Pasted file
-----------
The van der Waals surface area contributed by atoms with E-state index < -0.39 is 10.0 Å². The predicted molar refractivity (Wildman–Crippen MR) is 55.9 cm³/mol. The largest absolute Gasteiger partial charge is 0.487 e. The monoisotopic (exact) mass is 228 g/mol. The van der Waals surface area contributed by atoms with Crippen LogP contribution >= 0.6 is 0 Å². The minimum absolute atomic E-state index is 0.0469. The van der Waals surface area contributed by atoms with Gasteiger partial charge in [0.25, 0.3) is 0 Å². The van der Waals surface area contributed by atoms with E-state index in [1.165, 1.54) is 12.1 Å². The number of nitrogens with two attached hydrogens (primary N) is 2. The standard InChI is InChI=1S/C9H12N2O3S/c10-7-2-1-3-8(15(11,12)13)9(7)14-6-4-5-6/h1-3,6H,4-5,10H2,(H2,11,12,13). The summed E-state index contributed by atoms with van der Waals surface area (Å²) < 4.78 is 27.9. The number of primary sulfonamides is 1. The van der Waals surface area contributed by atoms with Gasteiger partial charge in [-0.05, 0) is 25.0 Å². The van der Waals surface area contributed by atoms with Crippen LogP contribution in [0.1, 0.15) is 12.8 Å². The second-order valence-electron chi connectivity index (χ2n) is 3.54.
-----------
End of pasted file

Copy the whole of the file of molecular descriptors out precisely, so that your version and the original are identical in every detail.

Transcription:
The van der Waals surface area contributed by atoms with E-state index < -0.39 is 10.0 Å². The predicted molar refractivity (Wildman–Crippen MR) is 55.9 cm³/mol. The largest absolute Gasteiger partial charge is 0.487 e. The monoisotopic (exact) mass is 228 g/mol. The van der Waals surface area contributed by atoms with Crippen LogP contribution >= 0.6 is 0 Å². The minimum absolute atomic E-state index is 0.0469. The van der Waals surface area contributed by atoms with Gasteiger partial charge in [0.25, 0.3) is 0 Å². The van der Waals surface area contributed by atoms with E-state index in [1.165, 1.54) is 12.1 Å². The number of nitrogens with two attached hydrogens (primary N) is 2. The standard InChI is InChI=1S/C9H12N2O3S/c10-7-2-1-3-8(15(11,12)13)9(7)14-6-4-5-6/h1-3,6H,4-5,10H2,(H2,11,12,13). The summed E-state index contributed by atoms with van der Waals surface area (Å²) < 4.78 is 27.9. The number of primary sulfonamides is 1. The van der Waals surface area contributed by atoms with Gasteiger partial charge in [-0.05, 0) is 25.0 Å². The van der Waals surface area contributed by atoms with Crippen LogP contribution in [0.1, 0.15) is 12.8 Å². The second-order valence-electron chi connectivity index (χ2n) is 3.54.